Brain Waves: Why my suicide attempt was not a selfish action, but a systematic failure

Brain Waves: Why my suicide attempt was not a selfish action, but a systematic failure

Shefali Arora, Contributing Columnist

“Oh honey, you don’t have the time.” That’s what the ER nurse told me when I asked for a glass of water after overdosing in an attempt to end my own life. The turn of events that enabled me to be here telling a story of “almost” instead of “lost forever” came down to a few seconds.

A split second, random chance, separates me from the students who lost their lives, and I owed it to them not to take my second chance for granted. When I heard of another student’s suicide just weeks after my own attempt I felt not only heartbroken by the loss but outraged that the resources put in place to help students had failed so many of them. I felt, and still do feel, a strong connection to the students who lost their lives that semester and remember thinking “when is it enough?” I wondered when those in charge of the system, in this case the mental health system, would realize that it is failing with grave consequences and that something must be done.

From my own experience with attempting suicide I can say that suicide is neither a personal nor an individual failure, but rather the failure of a system. When I overdosed at Tulane University it’s because I thought I had failed. I had to quit the honors program and my Division I volleyball team, and so in my eyes I had failed as a student and an athlete. After a nasty fight with a toxic ex-boyfriend I saw myself failing as a friend and a person too. I saw my death as ridding the world of a failure and a nuisance, a way to end the burden I had become to family and friends and escape my life of failure.

Let’s take a moment and think what that says. Just because I wasn’t an honors student and a Division I athlete I saw myself as a failure. While obviously this has some elements of my own perfectionism mixed in, the reality is I had been conditioned to believe that if I wasn’t the best, I had failed. Furthermore, that failure was permanent, all-encompassing and definitive of my character, rather than a temporary setback or the playing out of events that did not coincide with my expectations.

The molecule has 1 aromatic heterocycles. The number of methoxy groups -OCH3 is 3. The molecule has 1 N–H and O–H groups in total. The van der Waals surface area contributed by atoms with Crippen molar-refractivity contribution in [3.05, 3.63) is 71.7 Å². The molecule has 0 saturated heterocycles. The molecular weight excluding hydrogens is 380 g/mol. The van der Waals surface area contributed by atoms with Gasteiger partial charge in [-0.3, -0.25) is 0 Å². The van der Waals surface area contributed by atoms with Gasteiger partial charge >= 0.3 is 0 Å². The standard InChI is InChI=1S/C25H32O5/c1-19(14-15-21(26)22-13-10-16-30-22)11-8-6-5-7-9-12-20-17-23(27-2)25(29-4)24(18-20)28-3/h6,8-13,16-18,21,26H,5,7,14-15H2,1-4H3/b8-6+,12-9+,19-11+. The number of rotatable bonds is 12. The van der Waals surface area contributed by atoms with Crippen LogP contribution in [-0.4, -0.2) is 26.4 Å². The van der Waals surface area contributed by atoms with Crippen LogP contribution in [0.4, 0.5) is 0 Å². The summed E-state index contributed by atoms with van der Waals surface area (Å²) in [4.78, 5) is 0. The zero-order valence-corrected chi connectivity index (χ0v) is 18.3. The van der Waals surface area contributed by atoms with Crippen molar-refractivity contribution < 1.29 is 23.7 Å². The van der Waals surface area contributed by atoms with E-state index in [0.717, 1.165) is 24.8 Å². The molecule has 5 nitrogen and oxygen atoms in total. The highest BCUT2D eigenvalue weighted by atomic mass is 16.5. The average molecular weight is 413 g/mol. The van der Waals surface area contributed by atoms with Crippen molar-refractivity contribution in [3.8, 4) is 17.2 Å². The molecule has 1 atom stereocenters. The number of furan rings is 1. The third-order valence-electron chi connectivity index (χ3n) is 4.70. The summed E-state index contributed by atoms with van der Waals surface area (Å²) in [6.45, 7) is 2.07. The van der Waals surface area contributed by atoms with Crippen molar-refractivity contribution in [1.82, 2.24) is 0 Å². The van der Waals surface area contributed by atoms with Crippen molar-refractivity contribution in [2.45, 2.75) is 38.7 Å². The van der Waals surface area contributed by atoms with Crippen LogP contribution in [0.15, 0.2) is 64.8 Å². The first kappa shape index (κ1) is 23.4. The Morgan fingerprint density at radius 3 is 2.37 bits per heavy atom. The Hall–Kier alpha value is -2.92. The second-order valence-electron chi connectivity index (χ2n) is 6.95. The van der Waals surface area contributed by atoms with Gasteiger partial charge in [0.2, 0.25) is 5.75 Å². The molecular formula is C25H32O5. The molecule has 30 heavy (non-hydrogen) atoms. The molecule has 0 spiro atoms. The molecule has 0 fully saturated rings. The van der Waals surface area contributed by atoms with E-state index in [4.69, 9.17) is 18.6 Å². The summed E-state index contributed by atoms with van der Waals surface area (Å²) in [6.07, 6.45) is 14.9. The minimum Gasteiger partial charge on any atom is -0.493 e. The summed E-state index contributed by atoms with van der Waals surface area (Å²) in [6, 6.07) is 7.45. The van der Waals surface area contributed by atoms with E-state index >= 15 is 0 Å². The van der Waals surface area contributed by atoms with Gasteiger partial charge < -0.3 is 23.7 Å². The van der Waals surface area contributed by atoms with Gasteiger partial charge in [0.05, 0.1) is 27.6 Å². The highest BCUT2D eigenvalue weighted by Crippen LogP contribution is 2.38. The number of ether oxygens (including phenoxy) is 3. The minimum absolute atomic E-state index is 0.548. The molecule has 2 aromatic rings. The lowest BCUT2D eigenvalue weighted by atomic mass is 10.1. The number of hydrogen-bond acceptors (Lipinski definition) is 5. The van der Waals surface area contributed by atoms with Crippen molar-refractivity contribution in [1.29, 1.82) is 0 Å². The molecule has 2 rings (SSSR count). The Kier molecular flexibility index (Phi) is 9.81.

What I saw as my biggest failure was my diagnosis as bipolar. That’s it: with that one word, I was crazy. Despite sharing the diagnosis with successes such as Winston Churchill and Abraham Lincoln, the stigma of the word ‘bipolar’ was enough to let me believe I had failed. It let me believe that I was crazy, fickle, unstable and unreliable. The most I knew about being bipolar came from these stereotypes associated with it.

Even though I had read countless books on bipolar disorder, learned it was manageable and saw a therapist and psychiatrist regularly, I couldn’t shake assimilating the stigma of the disorder into how I defined myself. I didn’t have bipolar; I was bipolar. It was inescapable. No matter what, I always felt like I was hiding some dirty secret if I didn’t tell people, but I knew as soon as I did they’d never see me the same. I hated myself for it, and suicide seemed to be a way to escape.

Now, I champion bipolar and pride myself on it. I realize that the best way to defeat the stigma is to live as a contradiction to it. I want to be the living proof that the stereotypes and stigma associated with bipolar disorder are disenfranchising, harmful nonsense whose consequences are lost lives.

I fully realize that my status as someone with bipolar disorder and a suicide attempt survivor do not go hand-in-hand for everyone, but I truly believe that by sharing my story I am changing minds about what people think when they hear those words. To anyone reading this, know you are not alone, weak or incapable. It takes the most strength to face the darkness within us, and you are fighting a hard battle, but you are not alone and you can win this.

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